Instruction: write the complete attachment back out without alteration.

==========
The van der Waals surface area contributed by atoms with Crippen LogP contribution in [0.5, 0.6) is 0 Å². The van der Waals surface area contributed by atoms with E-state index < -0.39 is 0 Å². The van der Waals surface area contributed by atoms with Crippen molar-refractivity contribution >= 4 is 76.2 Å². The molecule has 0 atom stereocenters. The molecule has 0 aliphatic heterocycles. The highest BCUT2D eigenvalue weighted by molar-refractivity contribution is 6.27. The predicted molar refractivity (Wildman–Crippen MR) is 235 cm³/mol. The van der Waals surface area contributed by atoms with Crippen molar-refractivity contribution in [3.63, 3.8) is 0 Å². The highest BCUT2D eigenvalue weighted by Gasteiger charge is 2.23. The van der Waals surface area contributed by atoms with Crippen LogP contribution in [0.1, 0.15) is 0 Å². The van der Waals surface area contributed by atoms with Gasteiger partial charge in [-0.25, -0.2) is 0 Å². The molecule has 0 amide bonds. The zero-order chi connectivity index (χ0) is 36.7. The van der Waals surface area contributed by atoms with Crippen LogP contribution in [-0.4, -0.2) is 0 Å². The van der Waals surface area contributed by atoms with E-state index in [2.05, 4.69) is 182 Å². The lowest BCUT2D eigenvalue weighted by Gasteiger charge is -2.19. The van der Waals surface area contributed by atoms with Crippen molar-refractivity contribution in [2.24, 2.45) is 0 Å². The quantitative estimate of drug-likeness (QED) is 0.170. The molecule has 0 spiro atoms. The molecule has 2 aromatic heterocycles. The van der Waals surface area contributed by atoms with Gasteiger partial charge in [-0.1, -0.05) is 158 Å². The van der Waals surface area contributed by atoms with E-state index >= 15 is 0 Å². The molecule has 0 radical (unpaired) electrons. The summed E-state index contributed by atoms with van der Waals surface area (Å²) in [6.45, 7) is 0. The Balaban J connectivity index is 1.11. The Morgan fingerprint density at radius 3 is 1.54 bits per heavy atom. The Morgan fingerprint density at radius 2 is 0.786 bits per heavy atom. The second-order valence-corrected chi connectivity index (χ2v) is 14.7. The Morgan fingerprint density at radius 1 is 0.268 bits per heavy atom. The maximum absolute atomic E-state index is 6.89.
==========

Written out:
The van der Waals surface area contributed by atoms with Crippen LogP contribution in [0.5, 0.6) is 0 Å². The van der Waals surface area contributed by atoms with E-state index < -0.39 is 0 Å². The van der Waals surface area contributed by atoms with Crippen molar-refractivity contribution >= 4 is 76.2 Å². The molecule has 0 atom stereocenters. The molecule has 0 aliphatic heterocycles. The highest BCUT2D eigenvalue weighted by molar-refractivity contribution is 6.27. The predicted molar refractivity (Wildman–Crippen MR) is 235 cm³/mol. The van der Waals surface area contributed by atoms with Crippen molar-refractivity contribution in [3.63, 3.8) is 0 Å². The highest BCUT2D eigenvalue weighted by Gasteiger charge is 2.23. The van der Waals surface area contributed by atoms with Crippen LogP contribution in [0.1, 0.15) is 0 Å². The van der Waals surface area contributed by atoms with Gasteiger partial charge in [-0.25, -0.2) is 0 Å². The molecule has 0 amide bonds. The zero-order chi connectivity index (χ0) is 36.7. The van der Waals surface area contributed by atoms with Crippen LogP contribution in [-0.4, -0.2) is 0 Å². The van der Waals surface area contributed by atoms with E-state index in [2.05, 4.69) is 182 Å². The lowest BCUT2D eigenvalue weighted by Gasteiger charge is -2.19. The van der Waals surface area contributed by atoms with Crippen molar-refractivity contribution in [2.24, 2.45) is 0 Å². The quantitative estimate of drug-likeness (QED) is 0.170. The molecule has 0 spiro atoms. The molecule has 2 aromatic heterocycles. The van der Waals surface area contributed by atoms with Gasteiger partial charge in [-0.1, -0.05) is 158 Å². The van der Waals surface area contributed by atoms with E-state index >= 15 is 0 Å². The molecule has 0 radical (unpaired) electrons. The summed E-state index contributed by atoms with van der Waals surface area (Å²) in [6.45, 7) is 0. The Balaban J connectivity index is 1.11. The Morgan fingerprint density at radius 3 is 1.54 bits per heavy atom. The Morgan fingerprint density at radius 2 is 0.786 bits per heavy atom. The second-order valence-corrected chi connectivity index (χ2v) is 14.7. The Morgan fingerprint density at radius 1 is 0.268 bits per heavy atom. The maximum absolute atomic E-state index is 6.89.